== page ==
What did you do before creating Three Wrens Distillery?
I was managing a well known global gin brand for the owners and prior to that, running high end cocktail bars and hosting gin masterclasses, so I’ve spent my entire adult life in the drinks industry.
What made you decide to create your own distillery?
I had harboured a strong desire to branch out on my own and create gins that were unique, that drew inspiration from the rural woodland location where we live, and would be full strength, able to work with a range of tonics and also in cocktails.
What is the inspiration behind your gin and the Three Wrens name?
The name of our brand comes from the very simple fact that we are a family of three from Wrenbury, Cheshire. The village dates back to 1300 and is famous for its fields of Wrens. Our main inspiration is nature, we are based in a bit of a foragers paradise, you can walk out of our big barn doors and find up to 50 different edible plants, roots and flowers in the forest that surrounds our distillery.
Can you tell us more about the distillery?
Small, but perfectly formed! The distillery is based in the quiet sleepy village of Cholmondeley (pronounced Chumley), next to a lovely farm shop, and less than a mile away from a fabulous, award winning gastropub, legendary for its gins.
Valerie, our 50-litre copper still sits proudly on a tiled mosaic floor, we have a tasting table that can seat up to 16 people, a cocktail bar, kitchen area, comfy sofa and just enough space for Rocky, our labradoodle. Our big blue barn doors open on to a courtyard overlooking the forest, which means we can host events outside in the summer time.
Can you tell us more about the botanicals and distillation process?
We are self sufficient for 5 of the botanicals in our original dry gin: Fir, Magnolia, Apple mint, Lemon balm and Angelica, which grow in the forest around us, and in pots outside the distillery.
Each of our gins have a very different recipe. We don’t just take the Original Dry Gin and use that for the flavoured gins. There is also quite a lot of preparation before we distill. With our Rhubarb Gin for example, we sous-vide local rhubarb with fresh vanilla pods for 8 hours, then leave it in the spirit for 48 hours before distilling. Everything really is done by hand, with lots of care and attention to achieve consistency. My wife toasts the oats for our Apple Crumble Gin, which again are macerated in the spirit for a long period before we distill. A typical run of 50 litres takes around 4 hours to distill, but the time is really in the preparation.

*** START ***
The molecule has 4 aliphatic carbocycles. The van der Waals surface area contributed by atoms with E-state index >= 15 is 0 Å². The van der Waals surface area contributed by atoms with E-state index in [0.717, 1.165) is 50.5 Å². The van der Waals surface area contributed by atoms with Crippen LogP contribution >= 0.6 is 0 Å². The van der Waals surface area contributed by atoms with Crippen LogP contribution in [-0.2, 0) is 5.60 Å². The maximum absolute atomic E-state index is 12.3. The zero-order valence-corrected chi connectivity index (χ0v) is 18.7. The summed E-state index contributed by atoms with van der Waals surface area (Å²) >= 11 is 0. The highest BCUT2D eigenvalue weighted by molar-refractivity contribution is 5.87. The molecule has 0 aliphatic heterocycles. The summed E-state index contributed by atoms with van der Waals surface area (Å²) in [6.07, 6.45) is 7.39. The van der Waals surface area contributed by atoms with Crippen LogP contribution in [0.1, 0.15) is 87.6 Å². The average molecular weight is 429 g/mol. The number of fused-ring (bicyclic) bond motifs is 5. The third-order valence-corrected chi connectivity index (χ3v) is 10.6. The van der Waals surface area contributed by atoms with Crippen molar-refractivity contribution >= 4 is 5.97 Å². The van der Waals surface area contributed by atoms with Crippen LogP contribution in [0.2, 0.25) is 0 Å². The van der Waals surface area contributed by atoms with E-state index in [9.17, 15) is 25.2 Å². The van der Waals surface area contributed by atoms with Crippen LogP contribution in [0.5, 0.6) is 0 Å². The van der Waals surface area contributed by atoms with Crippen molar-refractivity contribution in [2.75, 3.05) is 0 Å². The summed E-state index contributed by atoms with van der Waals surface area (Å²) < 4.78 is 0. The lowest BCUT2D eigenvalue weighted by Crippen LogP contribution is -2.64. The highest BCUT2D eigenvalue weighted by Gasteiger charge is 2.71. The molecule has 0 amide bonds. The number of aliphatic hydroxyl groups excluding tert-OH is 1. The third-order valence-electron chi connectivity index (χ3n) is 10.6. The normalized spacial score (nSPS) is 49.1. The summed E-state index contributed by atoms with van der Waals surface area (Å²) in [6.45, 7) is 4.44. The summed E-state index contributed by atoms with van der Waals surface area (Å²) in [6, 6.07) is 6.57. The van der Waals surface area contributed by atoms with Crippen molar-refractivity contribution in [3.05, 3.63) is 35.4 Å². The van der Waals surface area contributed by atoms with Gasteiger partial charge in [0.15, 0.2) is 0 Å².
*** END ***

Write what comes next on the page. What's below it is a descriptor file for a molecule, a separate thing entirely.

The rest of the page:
What can people expect and experience when they visit the distillery?
They will get a big warm welcome and meet us personally. Our tasting events are small intimate experiences and they are very interactive. We will generally make a batch of gin together before sitting down to taste the range and finishing with a ‘shake-off’ behind our cocktail bar, where guests compete to create the best cocktail of the day.
What have been the biggest challenges and achievements so far?
Location has been everything for us and there is no way we would have done this without having the perfect base to nurture the brand and grow. The recipes took over 200 distillations to perfect, the licensing applications are endless, sourcing reliable suppliers is challenging, so the process in general was quite long. You’ve a period with lots of cash going out and nothing coming in so I would advise anyone else thinking of starting a distillery to be prepared for that!
I’m lucky in that I had great support from my brother who is an architect and designed the look of brand, and from my wife who also has a keen eye for design, and was willing to put up with me doing 80 hours weeks and waking up in the middle of the night obsessed with recipes. This allowed me to focus on fitting out the distillery and sourcing the very best equipment. It also helped me concentrate on how we could make gins that were really exceptional.
I’ve basically lived and breathed gin recipes, botanicals and various methods of distilling, steeping, macerating and blending ever since we started (there has been A LOT of tasting involved) and I think that commitment has helped us get off to a flying start, which I am really proud of.
What's your favourite way to drink your gin?
50ml Original Dry, 150ml tonic, 2 big ice balls, elegant highball glass, slice of pink grapefruit. Heaven.
What gins would you always have on your gin shelf (other than your own of course!)?
I’m a sucker for Four Pillars Rare Dry Gin and also have lots of admiration for our Cheshire neighbours at Forest Gin.
What's next for Three Wrens Distillery - any exciting plans?
We are looking at ways to expand the tasting space and start running a weekly gin school. I’m also working on 3 or 4 new recipes with the intention of launching a special edition next year.
I will always do the distilling myself, but I would like to employ some local people to help with the bottling, sweeping up, packaging, shipping, admin, accounts and various other tasks that keep me up past my bedtime. Luckily it is looking like we should be able to do that before Christmas. All in all, I’m living my best life, I am super lucky to be doing something I truly love and believe in, and excited for whatever the future holds!
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